Crystalline alumina deposited at low temperatures by ionized magnetron sputtering

  • Schneider J
  • Sproul W
  • Voevodin A
 et al. 
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Abstract

Ionized magnetron sputtering based on the work of Rossnagel and Hopwood [J. Vac. Sci. Technol. B 12, 449 (1994)] has been used to deposit alumina films containing orthorhombic κ alumina and monoclinic θ alumina at substrate temperatures of 370 to 430 °C. An inductively coupled rf Ar/O2/Al discharge between the sputter source and the heated substrate table was used to effectively ionize not only Ar but more importantly Al and O2. Both ion energy as well as the ion flux to the substrate influence the structure and properties of the coatings. The ion energy was controlled by the substrate bias potential, and the ion flux by means of the rf power supplied to the coil. The effect of the degree of ionization and therefore the ion flux to the substrate was studied at a constant substrate bias potential of -70 V. It was found that as the ion flux to the substrate was increased, the film crystallinity increased (i.e. the Bragg diffraction peaks were sharper and had higher intensity). It was shown that the formation temperature for κ alumina can be drastically decreased if high fluxes of reactive Al ions are employed to increase the energy at the substrate. Depending on the ion energy and ion flux, films with hardness values usually reported for chemical vapor deposition (CVD) κ alumina could be deposited at a maximum substrate temperature of 430 °C as opposed to ∼1000 °C by CVD. The process described allows for the first time the deposition of κ alumina onto metallic substrates such as hardened high speed steel without softening it. © 1997 American Vacuum Society.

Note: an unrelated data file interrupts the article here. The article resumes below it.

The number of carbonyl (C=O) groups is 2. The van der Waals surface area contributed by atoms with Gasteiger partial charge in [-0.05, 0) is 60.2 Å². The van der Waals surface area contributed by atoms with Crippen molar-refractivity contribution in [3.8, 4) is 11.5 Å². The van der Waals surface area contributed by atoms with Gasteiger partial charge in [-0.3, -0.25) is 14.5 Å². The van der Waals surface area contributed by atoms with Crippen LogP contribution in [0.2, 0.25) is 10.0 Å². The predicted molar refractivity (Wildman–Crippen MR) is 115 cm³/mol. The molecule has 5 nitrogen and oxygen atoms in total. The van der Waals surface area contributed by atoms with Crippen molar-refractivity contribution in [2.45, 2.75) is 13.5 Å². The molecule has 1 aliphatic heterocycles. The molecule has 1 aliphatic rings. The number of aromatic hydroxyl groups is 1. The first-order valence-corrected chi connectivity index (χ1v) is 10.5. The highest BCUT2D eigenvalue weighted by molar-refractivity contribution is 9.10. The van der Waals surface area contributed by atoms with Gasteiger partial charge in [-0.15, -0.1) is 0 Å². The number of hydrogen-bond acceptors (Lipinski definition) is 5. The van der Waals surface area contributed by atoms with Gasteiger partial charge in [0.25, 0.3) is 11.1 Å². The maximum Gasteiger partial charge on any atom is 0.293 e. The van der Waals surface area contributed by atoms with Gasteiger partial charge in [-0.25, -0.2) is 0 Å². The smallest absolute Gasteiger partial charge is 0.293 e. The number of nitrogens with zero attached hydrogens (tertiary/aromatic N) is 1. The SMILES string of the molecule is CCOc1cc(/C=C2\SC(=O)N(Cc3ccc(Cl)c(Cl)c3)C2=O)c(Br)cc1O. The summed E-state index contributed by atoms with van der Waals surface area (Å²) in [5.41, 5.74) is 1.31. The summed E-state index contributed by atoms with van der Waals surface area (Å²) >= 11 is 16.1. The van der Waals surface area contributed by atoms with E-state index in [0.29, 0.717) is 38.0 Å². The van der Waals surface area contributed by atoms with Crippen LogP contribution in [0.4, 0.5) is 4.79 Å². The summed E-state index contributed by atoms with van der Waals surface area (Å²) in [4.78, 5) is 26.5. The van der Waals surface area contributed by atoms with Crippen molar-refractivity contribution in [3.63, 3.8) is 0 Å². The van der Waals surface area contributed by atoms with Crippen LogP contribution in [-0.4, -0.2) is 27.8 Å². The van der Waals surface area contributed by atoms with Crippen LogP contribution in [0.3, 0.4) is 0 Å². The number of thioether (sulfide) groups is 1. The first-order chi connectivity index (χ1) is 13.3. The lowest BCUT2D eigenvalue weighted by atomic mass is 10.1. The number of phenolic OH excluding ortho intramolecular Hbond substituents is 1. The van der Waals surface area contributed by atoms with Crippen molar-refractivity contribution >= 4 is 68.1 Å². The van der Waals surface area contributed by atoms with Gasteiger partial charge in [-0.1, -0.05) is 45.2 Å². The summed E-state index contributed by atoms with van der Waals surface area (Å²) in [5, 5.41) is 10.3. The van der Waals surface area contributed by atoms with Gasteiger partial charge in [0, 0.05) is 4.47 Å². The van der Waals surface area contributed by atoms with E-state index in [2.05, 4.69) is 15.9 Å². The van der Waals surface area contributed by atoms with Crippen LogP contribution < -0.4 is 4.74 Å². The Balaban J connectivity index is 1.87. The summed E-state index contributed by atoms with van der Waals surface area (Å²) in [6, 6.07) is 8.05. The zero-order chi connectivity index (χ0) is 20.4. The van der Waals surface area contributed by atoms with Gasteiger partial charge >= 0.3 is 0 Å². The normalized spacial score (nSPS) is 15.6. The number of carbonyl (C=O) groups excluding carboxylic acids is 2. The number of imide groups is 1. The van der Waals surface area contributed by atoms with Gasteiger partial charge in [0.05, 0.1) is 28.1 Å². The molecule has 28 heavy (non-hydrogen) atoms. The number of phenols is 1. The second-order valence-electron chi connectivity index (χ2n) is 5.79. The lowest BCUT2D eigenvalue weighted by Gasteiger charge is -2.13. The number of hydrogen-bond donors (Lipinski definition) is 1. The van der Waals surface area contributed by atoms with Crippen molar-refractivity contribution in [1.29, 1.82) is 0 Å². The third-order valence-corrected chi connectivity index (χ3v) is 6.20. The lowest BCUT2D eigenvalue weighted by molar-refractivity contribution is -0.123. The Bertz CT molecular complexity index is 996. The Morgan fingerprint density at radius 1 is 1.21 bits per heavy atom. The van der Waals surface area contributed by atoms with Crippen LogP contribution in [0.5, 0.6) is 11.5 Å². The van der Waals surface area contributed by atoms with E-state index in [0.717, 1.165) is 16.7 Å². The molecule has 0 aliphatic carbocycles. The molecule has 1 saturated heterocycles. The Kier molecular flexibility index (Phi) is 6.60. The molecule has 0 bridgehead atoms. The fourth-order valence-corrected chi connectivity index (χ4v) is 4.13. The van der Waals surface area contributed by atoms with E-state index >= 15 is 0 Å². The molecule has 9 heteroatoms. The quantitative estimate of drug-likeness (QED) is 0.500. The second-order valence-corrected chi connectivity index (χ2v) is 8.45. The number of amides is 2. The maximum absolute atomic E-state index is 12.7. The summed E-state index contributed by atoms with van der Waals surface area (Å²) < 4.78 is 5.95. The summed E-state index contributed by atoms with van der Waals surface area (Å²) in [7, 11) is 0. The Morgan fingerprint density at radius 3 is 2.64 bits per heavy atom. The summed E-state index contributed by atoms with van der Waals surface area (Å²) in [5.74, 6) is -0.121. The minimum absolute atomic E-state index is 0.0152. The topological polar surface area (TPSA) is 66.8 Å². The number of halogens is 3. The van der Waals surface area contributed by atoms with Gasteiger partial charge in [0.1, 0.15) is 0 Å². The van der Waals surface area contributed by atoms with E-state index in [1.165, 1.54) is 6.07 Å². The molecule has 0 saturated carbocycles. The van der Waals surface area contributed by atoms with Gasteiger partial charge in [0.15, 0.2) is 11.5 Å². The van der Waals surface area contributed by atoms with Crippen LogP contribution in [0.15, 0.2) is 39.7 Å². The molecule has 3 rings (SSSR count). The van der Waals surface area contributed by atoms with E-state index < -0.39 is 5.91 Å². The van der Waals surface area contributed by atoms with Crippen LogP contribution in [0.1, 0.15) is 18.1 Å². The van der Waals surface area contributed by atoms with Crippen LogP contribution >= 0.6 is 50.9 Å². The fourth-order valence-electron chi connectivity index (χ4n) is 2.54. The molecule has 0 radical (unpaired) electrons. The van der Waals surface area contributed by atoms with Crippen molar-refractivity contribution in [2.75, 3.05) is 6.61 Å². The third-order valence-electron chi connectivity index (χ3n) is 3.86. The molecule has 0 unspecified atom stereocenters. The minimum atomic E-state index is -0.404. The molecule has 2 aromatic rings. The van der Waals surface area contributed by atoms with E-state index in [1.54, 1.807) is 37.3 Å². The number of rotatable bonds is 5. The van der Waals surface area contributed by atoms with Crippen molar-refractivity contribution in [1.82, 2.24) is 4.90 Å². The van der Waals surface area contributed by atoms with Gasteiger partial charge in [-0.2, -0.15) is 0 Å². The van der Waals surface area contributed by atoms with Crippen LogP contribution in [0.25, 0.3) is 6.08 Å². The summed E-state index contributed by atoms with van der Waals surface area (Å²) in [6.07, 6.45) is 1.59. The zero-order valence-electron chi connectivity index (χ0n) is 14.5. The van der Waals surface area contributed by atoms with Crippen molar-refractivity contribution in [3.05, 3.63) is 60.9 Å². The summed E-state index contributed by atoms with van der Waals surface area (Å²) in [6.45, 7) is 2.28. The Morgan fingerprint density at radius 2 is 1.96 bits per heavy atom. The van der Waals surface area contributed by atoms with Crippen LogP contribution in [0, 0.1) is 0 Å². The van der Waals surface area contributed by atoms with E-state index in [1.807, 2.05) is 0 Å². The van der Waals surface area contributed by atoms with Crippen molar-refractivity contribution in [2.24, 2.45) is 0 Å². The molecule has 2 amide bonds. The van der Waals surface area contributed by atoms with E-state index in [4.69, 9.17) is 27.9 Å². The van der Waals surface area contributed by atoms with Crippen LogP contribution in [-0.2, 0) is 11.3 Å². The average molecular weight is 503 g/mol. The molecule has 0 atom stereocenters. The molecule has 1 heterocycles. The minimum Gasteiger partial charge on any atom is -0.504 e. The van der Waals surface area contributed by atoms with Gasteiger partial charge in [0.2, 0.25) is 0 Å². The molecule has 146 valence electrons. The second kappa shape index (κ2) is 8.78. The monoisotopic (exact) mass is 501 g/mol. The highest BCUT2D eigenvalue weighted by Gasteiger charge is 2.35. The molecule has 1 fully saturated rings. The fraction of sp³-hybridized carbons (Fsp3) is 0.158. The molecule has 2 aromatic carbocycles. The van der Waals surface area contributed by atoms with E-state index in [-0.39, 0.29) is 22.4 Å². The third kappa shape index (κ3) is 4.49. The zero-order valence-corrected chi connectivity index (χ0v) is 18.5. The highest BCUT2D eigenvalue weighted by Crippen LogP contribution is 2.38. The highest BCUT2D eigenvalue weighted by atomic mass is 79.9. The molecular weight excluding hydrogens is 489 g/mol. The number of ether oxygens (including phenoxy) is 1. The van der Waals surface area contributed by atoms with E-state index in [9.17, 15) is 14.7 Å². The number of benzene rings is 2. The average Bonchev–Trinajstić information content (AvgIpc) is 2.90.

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Authors

  • Jochen M. Schneider

  • William D. Sproul

  • Andrey A. Voevodin

  • Allan Matthews

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